CW: gun violence, suicide
America has a gun problem that no one is talking about. It’s more deadly than mass shootings and more prevalent than accidental shootings.
It’s gun suicide.
Although preventing gun homicide is important, it is the overwhelming focus of policy discussion, and it shouldn’t be. Gun suicide must be brought to the forefront of the dialogue. It is relatively easy to combat, it is distinctly a American problem, and talking about it more will force everyone to consider new, distinct strategies to lowering rates of gun violence.
It might actually be easier to combat gun suicide than it is to combat other forms of gun violence. When attempting to reduce instances of gun homicide, many psychologists suggest that identifying mass shooters among the multitudes is next to impossible. Better, more accessible, and wide-reaching mental health care is absolutely necessary, but it isn’t guaranteed to prevent any form of gun violence and mass shootings. Similarly, background checks may slow access to guns, but, as mass shootings tend to be planned and decidedly not hasty, might not prevent them.
Suicide prevention, however, could be more directly addressed in policy. As suicide often isn’t the long thought-out, ruminated, and planned experience that movies and books make it seem, strategies like slow access to suicide weapons might work. Nearly a quarter of those who unsuccessfully attempt suicide later reported that they thought about suicide for only five minutes before attempting it. By taking away immediate access to guns, a suicidal urge could not be so easily acted upon.
Furthermore, our gun-control policy needs to reflect serious concerns about gun suicide, because this issue is a distinctly American problem. The number one method of suicide in the United States is gun-inflicted. In many other countries, however, overdoses and hangings are the most prevalent method. Not all attempts at suicide are successful, but gun suicide offers a more certain death than other methods. Overdoses, and even hangings, offer a larger window of time for someone to find the person before they have died. Overdoses also are generally less effective than guns and much more recoverable. Limiting access to guns means limiting access to a more certain means of death. Thus, it is of the utmost importance that U.S. media and politicians focus in on this problem.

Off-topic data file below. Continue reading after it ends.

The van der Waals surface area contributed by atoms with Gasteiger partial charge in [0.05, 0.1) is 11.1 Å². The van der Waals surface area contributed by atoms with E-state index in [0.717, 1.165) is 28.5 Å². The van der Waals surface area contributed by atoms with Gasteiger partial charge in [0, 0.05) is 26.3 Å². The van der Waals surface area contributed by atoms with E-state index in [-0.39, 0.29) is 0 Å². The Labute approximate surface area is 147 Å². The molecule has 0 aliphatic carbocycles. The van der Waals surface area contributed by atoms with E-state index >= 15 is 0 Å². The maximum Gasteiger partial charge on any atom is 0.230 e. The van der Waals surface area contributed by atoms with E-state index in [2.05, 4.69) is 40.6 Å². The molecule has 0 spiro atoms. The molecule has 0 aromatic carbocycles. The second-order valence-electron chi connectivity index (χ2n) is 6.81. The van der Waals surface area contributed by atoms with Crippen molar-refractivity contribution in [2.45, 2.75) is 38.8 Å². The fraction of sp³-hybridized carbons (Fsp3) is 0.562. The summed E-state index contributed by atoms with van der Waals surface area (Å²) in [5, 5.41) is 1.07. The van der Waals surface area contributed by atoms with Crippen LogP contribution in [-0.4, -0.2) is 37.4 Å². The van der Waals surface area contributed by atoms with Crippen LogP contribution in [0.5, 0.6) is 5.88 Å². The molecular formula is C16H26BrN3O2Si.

Finally, and most importantly, incorporating considerations of gun suicide into policy-making decisions is necessary because it would lead to different policy outcomes. One of the main focuses of the gun-control debate revolves around limiting the types of firearms that can be purchased, which could work to decrease the casualties of individual mass shootings, but would do little to prevent gun suicide, which requires only one bullet. Instead, focusing on mental health screenings, making it take longer to buy guns, making it harder to buy guns, and eliminating guns altogether would prove much more effective.
Gun suicide needs to be further incorporated into gun-control policy. It is more prevalent than the lack of discussion surrounding it implies, it has clear solutions, it has distinctly American connotations with distinctly terrible consequences, and it would refocus the approach to gun control. Realizing that gun suicide is at least as important as gun homicide, realizing that strategies to combat gun suicide are different than strategies to combat gun homicide, and incorporating this knowledge into policy is the only way for Americans to have a truly cohesive gun-control plan.